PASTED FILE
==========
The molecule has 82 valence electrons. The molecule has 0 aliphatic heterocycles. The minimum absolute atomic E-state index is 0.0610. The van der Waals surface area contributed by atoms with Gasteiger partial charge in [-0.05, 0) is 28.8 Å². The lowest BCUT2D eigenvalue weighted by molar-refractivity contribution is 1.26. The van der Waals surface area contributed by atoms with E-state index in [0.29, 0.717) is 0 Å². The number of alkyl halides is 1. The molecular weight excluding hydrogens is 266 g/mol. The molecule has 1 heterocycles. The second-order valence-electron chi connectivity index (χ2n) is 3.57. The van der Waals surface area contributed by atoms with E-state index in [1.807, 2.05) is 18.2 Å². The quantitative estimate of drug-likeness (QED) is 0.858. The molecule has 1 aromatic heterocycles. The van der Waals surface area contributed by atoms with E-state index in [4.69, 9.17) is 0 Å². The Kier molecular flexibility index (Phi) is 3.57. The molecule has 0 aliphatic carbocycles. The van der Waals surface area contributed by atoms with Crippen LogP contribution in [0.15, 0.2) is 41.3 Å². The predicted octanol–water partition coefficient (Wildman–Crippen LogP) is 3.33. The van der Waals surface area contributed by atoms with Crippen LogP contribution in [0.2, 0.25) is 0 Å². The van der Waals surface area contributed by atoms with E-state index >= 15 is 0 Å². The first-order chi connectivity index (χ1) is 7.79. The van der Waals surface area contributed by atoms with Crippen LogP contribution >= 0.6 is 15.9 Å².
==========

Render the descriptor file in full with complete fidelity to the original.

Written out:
The molecule has 82 valence electrons. The molecule has 0 aliphatic heterocycles. The minimum absolute atomic E-state index is 0.0610. The van der Waals surface area contributed by atoms with Gasteiger partial charge in [-0.05, 0) is 28.8 Å². The lowest BCUT2D eigenvalue weighted by molar-refractivity contribution is 1.26. The van der Waals surface area contributed by atoms with E-state index in [0.29, 0.717) is 0 Å². The number of alkyl halides is 1. The molecular weight excluding hydrogens is 266 g/mol. The molecule has 1 heterocycles. The second-order valence-electron chi connectivity index (χ2n) is 3.57. The van der Waals surface area contributed by atoms with E-state index in [1.807, 2.05) is 18.2 Å². The quantitative estimate of drug-likeness (QED) is 0.858. The molecule has 1 aromatic heterocycles. The van der Waals surface area contributed by atoms with E-state index in [4.69, 9.17) is 0 Å². The Kier molecular flexibility index (Phi) is 3.57. The molecule has 0 aliphatic carbocycles. The van der Waals surface area contributed by atoms with Crippen LogP contribution in [0.15, 0.2) is 41.3 Å². The predicted octanol–water partition coefficient (Wildman–Crippen LogP) is 3.33. The van der Waals surface area contributed by atoms with Crippen LogP contribution in [0.2, 0.25) is 0 Å². The van der Waals surface area contributed by atoms with E-state index >= 15 is 0 Å². The first-order chi connectivity index (χ1) is 7.79. The van der Waals surface area contributed by atoms with Crippen LogP contribution >= 0.6 is 15.9 Å².